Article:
Conference Contribution Details
Mandatory Fields
Angela Flynn, Claire Dorrity
EuroSoTL-Bridging Boundaries through the Scholarship of Teaching & Learning
The 2015 European Conference on the Scholarship of Teaching and Learning was held at University College Cork on June 8th and 9th, 2015 and looked at the role of scholarship of teaching and learning in bridging boundaries in Higher Education
Poster Presentation
Optional Fields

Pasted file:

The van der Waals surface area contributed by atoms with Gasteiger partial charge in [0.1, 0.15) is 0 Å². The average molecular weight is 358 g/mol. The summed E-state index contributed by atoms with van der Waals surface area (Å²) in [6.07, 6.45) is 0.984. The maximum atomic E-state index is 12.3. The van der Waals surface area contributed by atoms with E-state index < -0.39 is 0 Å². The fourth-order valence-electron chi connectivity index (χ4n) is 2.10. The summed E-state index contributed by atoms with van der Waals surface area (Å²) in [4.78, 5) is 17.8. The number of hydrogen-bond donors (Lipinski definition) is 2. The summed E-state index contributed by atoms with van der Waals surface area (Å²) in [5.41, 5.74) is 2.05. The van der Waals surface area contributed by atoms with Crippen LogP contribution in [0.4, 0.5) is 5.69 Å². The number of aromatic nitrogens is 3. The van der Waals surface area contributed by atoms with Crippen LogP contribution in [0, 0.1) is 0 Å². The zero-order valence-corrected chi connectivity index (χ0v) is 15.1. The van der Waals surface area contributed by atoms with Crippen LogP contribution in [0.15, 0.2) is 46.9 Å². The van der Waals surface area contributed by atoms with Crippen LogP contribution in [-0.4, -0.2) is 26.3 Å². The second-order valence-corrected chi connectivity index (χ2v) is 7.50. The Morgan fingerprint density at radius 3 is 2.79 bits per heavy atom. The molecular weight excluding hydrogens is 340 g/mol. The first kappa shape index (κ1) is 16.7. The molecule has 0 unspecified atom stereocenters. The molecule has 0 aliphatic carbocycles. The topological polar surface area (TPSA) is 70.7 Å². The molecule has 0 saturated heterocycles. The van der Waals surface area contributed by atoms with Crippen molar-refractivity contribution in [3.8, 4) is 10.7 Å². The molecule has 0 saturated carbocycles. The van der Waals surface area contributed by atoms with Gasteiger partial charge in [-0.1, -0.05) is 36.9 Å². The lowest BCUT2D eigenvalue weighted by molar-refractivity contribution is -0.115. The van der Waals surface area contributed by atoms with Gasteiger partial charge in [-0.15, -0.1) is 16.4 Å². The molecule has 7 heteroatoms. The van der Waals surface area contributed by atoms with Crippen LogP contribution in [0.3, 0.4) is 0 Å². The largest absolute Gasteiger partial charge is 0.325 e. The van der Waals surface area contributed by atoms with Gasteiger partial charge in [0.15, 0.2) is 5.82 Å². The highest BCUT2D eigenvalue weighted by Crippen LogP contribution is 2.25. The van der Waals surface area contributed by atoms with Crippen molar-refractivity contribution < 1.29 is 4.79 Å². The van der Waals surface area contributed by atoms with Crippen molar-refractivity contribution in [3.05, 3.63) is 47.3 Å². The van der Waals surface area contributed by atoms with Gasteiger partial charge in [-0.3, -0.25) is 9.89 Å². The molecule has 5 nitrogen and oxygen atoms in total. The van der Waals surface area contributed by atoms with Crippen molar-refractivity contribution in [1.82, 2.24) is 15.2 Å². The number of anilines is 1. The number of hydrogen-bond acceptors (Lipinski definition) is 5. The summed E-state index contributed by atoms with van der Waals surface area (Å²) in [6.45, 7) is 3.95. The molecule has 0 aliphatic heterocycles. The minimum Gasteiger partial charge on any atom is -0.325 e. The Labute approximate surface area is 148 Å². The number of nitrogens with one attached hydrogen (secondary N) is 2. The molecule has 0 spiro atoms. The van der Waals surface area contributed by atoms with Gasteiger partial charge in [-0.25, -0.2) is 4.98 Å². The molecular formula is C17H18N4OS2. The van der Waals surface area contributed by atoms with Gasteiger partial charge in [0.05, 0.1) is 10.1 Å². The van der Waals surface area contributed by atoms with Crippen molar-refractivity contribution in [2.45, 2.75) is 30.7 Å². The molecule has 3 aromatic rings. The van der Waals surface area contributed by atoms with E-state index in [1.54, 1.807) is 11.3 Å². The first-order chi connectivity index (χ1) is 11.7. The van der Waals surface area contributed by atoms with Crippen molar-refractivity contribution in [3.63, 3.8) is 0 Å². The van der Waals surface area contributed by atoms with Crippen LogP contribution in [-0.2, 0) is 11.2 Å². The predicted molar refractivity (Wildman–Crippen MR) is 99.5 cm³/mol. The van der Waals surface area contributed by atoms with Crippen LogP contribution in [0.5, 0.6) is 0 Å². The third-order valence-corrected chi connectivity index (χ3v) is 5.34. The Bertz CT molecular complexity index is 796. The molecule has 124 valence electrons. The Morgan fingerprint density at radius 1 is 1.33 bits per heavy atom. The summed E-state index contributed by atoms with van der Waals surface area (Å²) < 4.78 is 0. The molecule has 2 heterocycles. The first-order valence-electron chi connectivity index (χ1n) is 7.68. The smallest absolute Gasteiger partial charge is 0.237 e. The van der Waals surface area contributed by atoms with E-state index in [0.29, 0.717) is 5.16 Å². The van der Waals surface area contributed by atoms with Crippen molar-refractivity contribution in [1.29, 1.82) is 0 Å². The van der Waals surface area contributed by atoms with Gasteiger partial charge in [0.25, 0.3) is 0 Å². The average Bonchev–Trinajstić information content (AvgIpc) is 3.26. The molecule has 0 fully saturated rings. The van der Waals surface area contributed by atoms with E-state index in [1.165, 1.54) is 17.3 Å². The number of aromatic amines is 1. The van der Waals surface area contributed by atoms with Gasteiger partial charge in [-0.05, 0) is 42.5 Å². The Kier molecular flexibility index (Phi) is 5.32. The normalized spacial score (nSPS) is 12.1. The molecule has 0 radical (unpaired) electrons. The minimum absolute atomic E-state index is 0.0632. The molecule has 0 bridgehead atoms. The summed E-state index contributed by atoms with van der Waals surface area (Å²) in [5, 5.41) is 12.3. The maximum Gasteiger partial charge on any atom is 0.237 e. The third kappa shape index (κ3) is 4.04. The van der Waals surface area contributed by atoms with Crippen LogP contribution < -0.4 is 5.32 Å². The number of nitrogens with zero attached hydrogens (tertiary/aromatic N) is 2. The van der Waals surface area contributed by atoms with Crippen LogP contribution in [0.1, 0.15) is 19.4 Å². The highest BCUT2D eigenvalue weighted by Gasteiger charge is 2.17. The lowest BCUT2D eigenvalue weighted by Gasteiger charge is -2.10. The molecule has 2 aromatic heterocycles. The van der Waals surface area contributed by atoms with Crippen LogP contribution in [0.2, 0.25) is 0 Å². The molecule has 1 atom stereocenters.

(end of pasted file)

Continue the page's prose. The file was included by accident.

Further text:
Intercultural awareness and cultural competence are tools which are increasingly needed in teaching and learning, and this need is heightened in the context of preparing professionals and students for areas of practice. Health care workers and Social care workers find themselves at the coal face of meeting the needs of often vulnerable groups within an increasingly complex matrix of services and provisions. Preparing such practitioners to develop culturally competent skills, knowledge and attitudes demands that Higher Education Institutes engage in interdisciplinary cultural competence training for both staff and students, particularly those in health care and professional practice settings.. The School of Applied Social Studies and the School of Nursing and Midwifery, University College Cork have been working in collaboration with Doras Luimní (a Limerick based migrant organisation, which specialises in intercultural training) in developing scope for multicultural training and awareness building at university level for both staff, students and health profesionals. We are currently examining ways to develop a university-wide module, focusing on the importance of cultural competence in teaching and learning practices. This initiative aims to develop the scope for acquiring cultural competence in teaching and work practice, while also building on previous initiatives to incorporate the development of specific modules at both undergraduate and post-graduate level with a focus on intercultural communication. This is building on the success of previous seminars and workshops with the intention of developing modules in Intercultural communication which could effectively cut across all disciplines. The core aim of the initiative is to examine the need for intercultural training and how it can be more deeply embedded in teaching, learning and work practices. Currently the focus is on health and social professions but the scope for the delivery of generic modules is also being explored. The experiences of this initiative and assessing the benefits of undertaking intercultural training will be presented in this paper.